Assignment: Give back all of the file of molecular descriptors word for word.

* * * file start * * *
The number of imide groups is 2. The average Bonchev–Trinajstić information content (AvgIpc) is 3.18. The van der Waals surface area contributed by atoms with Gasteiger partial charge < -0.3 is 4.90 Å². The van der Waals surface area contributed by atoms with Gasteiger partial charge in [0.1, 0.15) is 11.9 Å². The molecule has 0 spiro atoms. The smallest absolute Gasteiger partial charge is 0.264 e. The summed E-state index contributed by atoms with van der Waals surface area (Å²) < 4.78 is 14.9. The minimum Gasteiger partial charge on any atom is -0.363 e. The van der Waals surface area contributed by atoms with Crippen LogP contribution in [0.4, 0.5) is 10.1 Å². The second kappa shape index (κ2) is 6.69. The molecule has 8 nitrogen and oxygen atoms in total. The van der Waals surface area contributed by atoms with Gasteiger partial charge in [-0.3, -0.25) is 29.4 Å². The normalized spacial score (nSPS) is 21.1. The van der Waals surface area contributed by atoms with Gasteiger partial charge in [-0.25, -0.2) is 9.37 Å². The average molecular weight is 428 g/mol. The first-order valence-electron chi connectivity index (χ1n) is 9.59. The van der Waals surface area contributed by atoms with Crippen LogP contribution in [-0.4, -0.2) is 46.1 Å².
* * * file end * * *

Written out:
The number of imide groups is 2. The average Bonchev–Trinajstić information content (AvgIpc) is 3.18. The van der Waals surface area contributed by atoms with Gasteiger partial charge < -0.3 is 4.90 Å². The van der Waals surface area contributed by atoms with Gasteiger partial charge in [0.1, 0.15) is 11.9 Å². The molecule has 0 spiro atoms. The smallest absolute Gasteiger partial charge is 0.264 e. The summed E-state index contributed by atoms with van der Waals surface area (Å²) < 4.78 is 14.9. The minimum Gasteiger partial charge on any atom is -0.363 e. The van der Waals surface area contributed by atoms with Crippen LogP contribution in [0.4, 0.5) is 10.1 Å². The second kappa shape index (κ2) is 6.69. The molecule has 8 nitrogen and oxygen atoms in total. The van der Waals surface area contributed by atoms with Gasteiger partial charge in [-0.3, -0.25) is 29.4 Å². The normalized spacial score (nSPS) is 21.1. The van der Waals surface area contributed by atoms with Gasteiger partial charge in [-0.25, -0.2) is 9.37 Å². The average molecular weight is 428 g/mol. The first-order valence-electron chi connectivity index (χ1n) is 9.59. The van der Waals surface area contributed by atoms with Crippen LogP contribution in [-0.4, -0.2) is 46.1 Å².